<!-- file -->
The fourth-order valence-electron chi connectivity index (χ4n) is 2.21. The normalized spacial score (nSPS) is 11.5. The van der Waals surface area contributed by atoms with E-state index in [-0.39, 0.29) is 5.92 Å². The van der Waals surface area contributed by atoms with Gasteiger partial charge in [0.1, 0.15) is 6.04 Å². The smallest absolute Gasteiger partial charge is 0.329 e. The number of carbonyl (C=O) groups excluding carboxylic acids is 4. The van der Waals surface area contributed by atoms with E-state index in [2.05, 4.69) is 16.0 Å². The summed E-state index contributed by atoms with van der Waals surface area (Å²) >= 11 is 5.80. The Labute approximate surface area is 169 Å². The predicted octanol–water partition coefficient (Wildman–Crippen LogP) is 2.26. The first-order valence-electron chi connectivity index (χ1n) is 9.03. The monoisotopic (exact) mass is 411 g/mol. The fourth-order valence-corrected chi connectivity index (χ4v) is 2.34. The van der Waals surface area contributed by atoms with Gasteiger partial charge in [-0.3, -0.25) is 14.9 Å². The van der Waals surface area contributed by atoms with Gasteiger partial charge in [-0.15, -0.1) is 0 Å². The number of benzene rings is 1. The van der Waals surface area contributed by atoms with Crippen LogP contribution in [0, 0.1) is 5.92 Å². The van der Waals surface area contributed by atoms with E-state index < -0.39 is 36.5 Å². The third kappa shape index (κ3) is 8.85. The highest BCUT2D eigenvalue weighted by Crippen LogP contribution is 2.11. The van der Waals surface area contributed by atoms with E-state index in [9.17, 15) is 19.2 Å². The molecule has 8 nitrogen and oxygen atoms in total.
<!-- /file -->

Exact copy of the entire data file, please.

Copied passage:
The fourth-order valence-electron chi connectivity index (χ4n) is 2.21. The normalized spacial score (nSPS) is 11.5. The van der Waals surface area contributed by atoms with E-state index in [-0.39, 0.29) is 5.92 Å². The van der Waals surface area contributed by atoms with Gasteiger partial charge in [0.1, 0.15) is 6.04 Å². The smallest absolute Gasteiger partial charge is 0.329 e. The number of carbonyl (C=O) groups excluding carboxylic acids is 4. The van der Waals surface area contributed by atoms with E-state index in [2.05, 4.69) is 16.0 Å². The summed E-state index contributed by atoms with van der Waals surface area (Å²) >= 11 is 5.80. The Labute approximate surface area is 169 Å². The predicted octanol–water partition coefficient (Wildman–Crippen LogP) is 2.26. The first-order valence-electron chi connectivity index (χ1n) is 9.03. The monoisotopic (exact) mass is 411 g/mol. The fourth-order valence-corrected chi connectivity index (χ4v) is 2.34. The van der Waals surface area contributed by atoms with Gasteiger partial charge in [-0.3, -0.25) is 14.9 Å². The van der Waals surface area contributed by atoms with Gasteiger partial charge in [-0.15, -0.1) is 0 Å². The number of benzene rings is 1. The van der Waals surface area contributed by atoms with Crippen LogP contribution in [0, 0.1) is 5.92 Å². The van der Waals surface area contributed by atoms with E-state index < -0.39 is 36.5 Å². The third kappa shape index (κ3) is 8.85. The highest BCUT2D eigenvalue weighted by Crippen LogP contribution is 2.11. The van der Waals surface area contributed by atoms with E-state index in [9.17, 15) is 19.2 Å². The molecule has 8 nitrogen and oxygen atoms in total.